The execution-style killings of three female Kurdish activists in Paris early Thursday comes just days after Turkish media reported significant progress in talks between a jailed rebel leader and senior Turkish intelligence officials.
News reports identified one of the women as Sakine Cansiz, a founding member of the Kurdistan Workers' Party, or PKK, which has waged an armed campaign for self-rule against the Turkish state since 1984. The conflict has claimed 40,000 lives.
Another victim in Paris was Fidan Dogan, a representative in France of the Brussels-based Kurdistan National Committee, a lobbying group. The third woman was Leyla Soylemez, a young Kurdish activist.
Turkish officials said the murders could be aimed at derailing new peace talks seeking to end the decades-old conflict with PKK rebels.
The body of one of three Kurdish women is taken out of the building where they were killed, Paris, France, January 10, 2013.
Portraits of presumed victims are seen pinned on a member of the Kurdish community's coat as they gather next to the entrance of the Information Centre of Kurdistan in Paris, France, January 10, 2013.
Kurdish people react as three bodies of the killed Kurdish women are taken out of a building in Paris, France, January 10, 2013.
Kurdish people gather in front of the building where three Kurdish women were killed in Paris, France, January 10, 2013.
Kurdish activists gather outside a building where three Kurdish women were shot dead, in Paris, France, January 10, 2013.
Early last week, officials close to Turkish Prime Minister Recep Tayyip Erdogan announced that senior intelligence officials had been meeting with imprisoned PKK chief Abdullah Öcalan at his island jail near Istanbul.
In the last few days, Turkish media began reporting on the emergence of a four-stage plan to halt the conflict. One part of the possible deal could involve releasing thousands of people accused of PKK links held in prison. Neither side has confirmed the reports.
A previous round of negotiations with the PKK in Oslo was highly secretive and appeared to have faltered.
In recent months, Turkey's conflict with the rebel group has escalated. Since large-scale hostilities resumed in summer 2011, more than 800 people have died, the highest casualty rate since the late 1990s, according to reports.
The Turkish army has staged more than 1,000 raids in the past eight months against the PKK, branded by the United States and the European Union as a terrorist organization.
When Turkey captured PKK leader Öcalan in 1999 and cut most of the group's links to states offering support or safe-haven, the PKK countered by founding sister organizations, such as the PYD in Syria and PJAK in Iran, beginning in 2002.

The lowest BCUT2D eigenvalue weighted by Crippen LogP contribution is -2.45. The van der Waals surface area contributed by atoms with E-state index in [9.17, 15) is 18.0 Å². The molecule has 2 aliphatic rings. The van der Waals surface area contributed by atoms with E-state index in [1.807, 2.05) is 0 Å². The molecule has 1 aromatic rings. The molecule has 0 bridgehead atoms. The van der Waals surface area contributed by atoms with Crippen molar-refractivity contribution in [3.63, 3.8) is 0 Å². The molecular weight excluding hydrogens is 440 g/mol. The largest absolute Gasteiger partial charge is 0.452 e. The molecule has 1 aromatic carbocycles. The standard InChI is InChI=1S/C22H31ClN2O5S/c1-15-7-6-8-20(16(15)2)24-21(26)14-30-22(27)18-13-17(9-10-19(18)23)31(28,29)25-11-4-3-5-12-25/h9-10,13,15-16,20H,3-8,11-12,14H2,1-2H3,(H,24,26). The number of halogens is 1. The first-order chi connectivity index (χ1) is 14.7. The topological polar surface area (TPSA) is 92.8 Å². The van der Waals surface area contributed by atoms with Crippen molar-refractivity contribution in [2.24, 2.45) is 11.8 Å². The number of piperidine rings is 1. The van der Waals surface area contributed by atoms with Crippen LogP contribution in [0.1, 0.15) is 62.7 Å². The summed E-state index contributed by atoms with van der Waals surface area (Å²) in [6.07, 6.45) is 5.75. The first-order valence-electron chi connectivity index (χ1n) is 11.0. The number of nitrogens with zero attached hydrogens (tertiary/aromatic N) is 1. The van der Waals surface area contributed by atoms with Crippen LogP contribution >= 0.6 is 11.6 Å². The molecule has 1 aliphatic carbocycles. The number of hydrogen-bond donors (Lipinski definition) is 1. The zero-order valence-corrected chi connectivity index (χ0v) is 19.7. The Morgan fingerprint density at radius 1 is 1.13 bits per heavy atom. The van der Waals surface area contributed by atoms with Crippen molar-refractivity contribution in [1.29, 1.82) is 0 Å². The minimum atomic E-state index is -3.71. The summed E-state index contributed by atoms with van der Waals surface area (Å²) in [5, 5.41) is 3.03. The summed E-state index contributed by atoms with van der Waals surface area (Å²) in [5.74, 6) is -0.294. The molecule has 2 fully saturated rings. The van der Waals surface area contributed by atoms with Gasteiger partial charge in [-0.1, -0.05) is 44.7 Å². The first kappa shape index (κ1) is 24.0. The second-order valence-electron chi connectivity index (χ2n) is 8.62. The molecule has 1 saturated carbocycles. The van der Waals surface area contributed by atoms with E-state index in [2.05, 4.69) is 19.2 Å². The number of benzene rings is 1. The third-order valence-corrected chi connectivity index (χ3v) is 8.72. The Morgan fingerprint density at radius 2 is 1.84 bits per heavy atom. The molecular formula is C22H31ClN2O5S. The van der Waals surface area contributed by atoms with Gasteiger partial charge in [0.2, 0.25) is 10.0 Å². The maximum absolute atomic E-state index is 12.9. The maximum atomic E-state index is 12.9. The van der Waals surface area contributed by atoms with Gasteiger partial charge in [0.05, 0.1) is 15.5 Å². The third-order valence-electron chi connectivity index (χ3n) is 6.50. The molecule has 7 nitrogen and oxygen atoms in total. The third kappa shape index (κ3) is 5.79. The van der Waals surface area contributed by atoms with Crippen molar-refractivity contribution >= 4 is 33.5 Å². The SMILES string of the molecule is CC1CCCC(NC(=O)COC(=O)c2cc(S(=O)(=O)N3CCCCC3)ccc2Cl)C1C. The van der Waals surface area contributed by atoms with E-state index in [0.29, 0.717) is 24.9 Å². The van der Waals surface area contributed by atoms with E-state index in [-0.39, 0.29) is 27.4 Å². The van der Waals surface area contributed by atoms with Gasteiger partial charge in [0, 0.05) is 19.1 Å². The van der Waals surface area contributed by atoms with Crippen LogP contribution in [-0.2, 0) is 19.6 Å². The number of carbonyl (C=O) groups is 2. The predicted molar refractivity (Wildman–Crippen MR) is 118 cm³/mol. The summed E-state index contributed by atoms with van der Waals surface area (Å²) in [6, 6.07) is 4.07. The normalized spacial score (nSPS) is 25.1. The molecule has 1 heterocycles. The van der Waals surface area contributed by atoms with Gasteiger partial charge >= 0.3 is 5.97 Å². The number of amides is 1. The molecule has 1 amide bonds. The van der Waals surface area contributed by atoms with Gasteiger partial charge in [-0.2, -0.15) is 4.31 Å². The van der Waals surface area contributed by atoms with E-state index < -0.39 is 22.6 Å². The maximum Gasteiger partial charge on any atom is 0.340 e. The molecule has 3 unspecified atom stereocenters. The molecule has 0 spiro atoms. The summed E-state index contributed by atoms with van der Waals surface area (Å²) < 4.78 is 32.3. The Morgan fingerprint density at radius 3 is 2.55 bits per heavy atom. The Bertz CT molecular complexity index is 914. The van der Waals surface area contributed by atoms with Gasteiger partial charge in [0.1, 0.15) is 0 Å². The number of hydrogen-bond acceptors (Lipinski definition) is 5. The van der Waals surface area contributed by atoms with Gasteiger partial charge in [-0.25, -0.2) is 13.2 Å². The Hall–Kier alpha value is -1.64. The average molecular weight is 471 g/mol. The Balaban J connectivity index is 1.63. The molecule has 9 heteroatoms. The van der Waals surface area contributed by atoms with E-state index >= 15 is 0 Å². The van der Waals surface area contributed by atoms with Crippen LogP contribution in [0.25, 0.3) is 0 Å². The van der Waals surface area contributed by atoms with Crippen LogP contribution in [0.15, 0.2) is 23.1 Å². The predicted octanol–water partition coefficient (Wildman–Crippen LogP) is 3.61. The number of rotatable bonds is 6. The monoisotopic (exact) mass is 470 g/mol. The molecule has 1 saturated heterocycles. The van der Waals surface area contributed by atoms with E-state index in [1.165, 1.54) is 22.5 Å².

Despite denials, the splinter groups are all PKK-run, said Ihsan Bal, an Ankara-based security specialist.
"[In] the case of PJAK, Iranian Kurds are involved, and, obviously, with the PYD in Syria, the Syrian Kurds are involved, but the main instigator and [effective] leadership is the PKK," he said.
European and American officials say the groups are loosely funded through the PKK's network of voluntary contributions from sympathizers in Turkey and the European Kurdish diaspora, as well as extortion, drug trafficking and kidnapping.
The PKK reportedly raises up to $25 million annually from the diaspora, but its main funding comes from within Turkey itself. The money is used for everything from armed operations to TV stations and European lobbying efforts.
Turkish Prime Minister Erdogan has demanded international action to curb the money trail from Europe.
"We would like to see the outcome of the European Union’s determined policies," Erdogan said last year. "So there should not be any ‘western-sponsored,’ separatist terror organization. The West should clearly lay out its position in this case. It is our expectation."
Founded in 1978, the PKK originally vowed to secure an independent, united Kurdistan for the Middle East's estimated 30 million Kurds, a goal that has been scaled back to autonomy within Turkey.
In the late 1980s, the PKK established bases in Iraq. According to analyst Bal, the group now controls about 4,000 guerrilla fighters based in that country's nearly impenetrable northern mountains near the Turkish border and another 1,000 inside Turkey.
Neither Turkey nor the Kurdistan regional government in Iraq has been able to shut down the PKK's main bases in Qandil in northern Iraq, "where they will operate for a long time," said Denise Natali, a Kurdish expert at the National Defense University in Washington, D.C.
The commander of the PKK's armed wing, Murat Karayilan, was quoted as saying the group's military budget amounts to more than $140 million annually.
"[Outside experts] have estimated it might be [as much as] $150 million. So that is the estimate of the PKK military wing," said analyst Bal.
But, ultimately, the Kurdish insurgency may become more of a detriment that an asset for the Kurdish cause.
"There's no question the PKK put the Kurds on the map in Turkey," said Henri Barkey, a professor of international relations at Lehigh University. "But from this point on, they will not get a great deal more from continued violence."